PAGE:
Joe T wrote:Ugly and messy but delicious and convenient ... especially for parents. With the right table setting and presentation, it is possible to make it look nice, but still home style. After all, ground beef and macaroni with tomatoes is just a simplified version of pasta with puttanesca sauce.


Do you have kids at home, Joe? I didn't raise children myself, but I do remember being a child and being one that, and I know this is fairly typical, liked my food pretty separate. Would think for a lot of kids casserole food would be a hard sell. At family dinners when the food was passed, I'd move everything to the outer edges of the plate to make absolutely certain nothing ran into anything else--in fact, I adored TV dinners just because of the compartments! Combo foods like casseroles were pretty much out of the question for me then. Wouldn't even eat hamburgers or sandwiches (meat+bread+salad--didn't work for me). Did love tacos, though!


Every kid has their quirks, but I've been lucky so far. We do however limit the canned soup bases of our youth.
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Re: "Casseroles have an image problem."

by Mike Filigenzi » Wed Mar 26, 2014 10:29 pm

I always liked casseroles when I was a kid and continue to like them now. My kids also have always liked them. Neither of them are particularly picky eaters, though (at least not unless it's Lent), so that helps.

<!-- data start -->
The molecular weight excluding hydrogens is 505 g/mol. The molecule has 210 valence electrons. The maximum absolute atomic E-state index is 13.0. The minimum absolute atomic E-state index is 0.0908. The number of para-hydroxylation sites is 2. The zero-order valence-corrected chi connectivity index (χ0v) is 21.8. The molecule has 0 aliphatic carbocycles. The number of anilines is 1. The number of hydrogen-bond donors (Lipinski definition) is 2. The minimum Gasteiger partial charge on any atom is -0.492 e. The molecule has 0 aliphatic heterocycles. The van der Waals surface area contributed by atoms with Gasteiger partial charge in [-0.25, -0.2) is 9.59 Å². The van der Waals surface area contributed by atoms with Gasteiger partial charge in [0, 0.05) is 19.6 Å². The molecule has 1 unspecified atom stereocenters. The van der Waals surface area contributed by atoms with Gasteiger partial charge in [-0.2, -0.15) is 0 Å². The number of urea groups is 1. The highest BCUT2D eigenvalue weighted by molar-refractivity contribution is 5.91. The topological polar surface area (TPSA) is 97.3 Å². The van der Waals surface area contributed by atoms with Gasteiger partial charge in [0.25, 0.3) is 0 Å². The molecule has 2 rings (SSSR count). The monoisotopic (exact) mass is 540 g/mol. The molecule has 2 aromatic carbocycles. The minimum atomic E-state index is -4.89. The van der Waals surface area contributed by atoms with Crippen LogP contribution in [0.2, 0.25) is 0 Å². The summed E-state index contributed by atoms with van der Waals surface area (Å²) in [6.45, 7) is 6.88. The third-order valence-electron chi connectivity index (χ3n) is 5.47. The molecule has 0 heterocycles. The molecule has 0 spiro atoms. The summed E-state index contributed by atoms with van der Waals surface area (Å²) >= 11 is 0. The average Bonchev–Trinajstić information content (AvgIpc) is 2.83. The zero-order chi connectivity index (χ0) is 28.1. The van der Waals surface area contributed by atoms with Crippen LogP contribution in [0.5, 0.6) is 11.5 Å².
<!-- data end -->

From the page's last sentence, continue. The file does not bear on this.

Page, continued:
The image problem obviously has to do with the less-than-stellar casseroles pushed by the makers of canned soup and such. When you say "casserole", that's what most Americans think of and not baked ziti or cassoulet. Personally, I can't imagine any human possessed of a tongue who would not like cassoulet.
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Re: "Casseroles have an image problem."

by Karen/NoCA » Thu Mar 27, 2014 12:07 pm

Mike Filigenzi wrote:I always liked casseroles when I was a kid and continue to like them now. My kids also have always liked them. Neither of them are particularly picky eaters, though (at least not unless it's Lent), so that helps.

The image problem obviously has to do with the less-than-stellar casseroles pushed by the makers of canned soup and such. When you say "casserole", that's what most Americans think of and not baked ziti or cassoulet. Personally, I can't imagine any human possessed of a tongue who would not like cassoulet.

I agree. Which is why many use the term "one pot meal" now, which for the morst part, are never just one pot. I looked through a book called One Pot Meals, and most of them used too many pots for my liking. All the food ended up in another pot for the oven.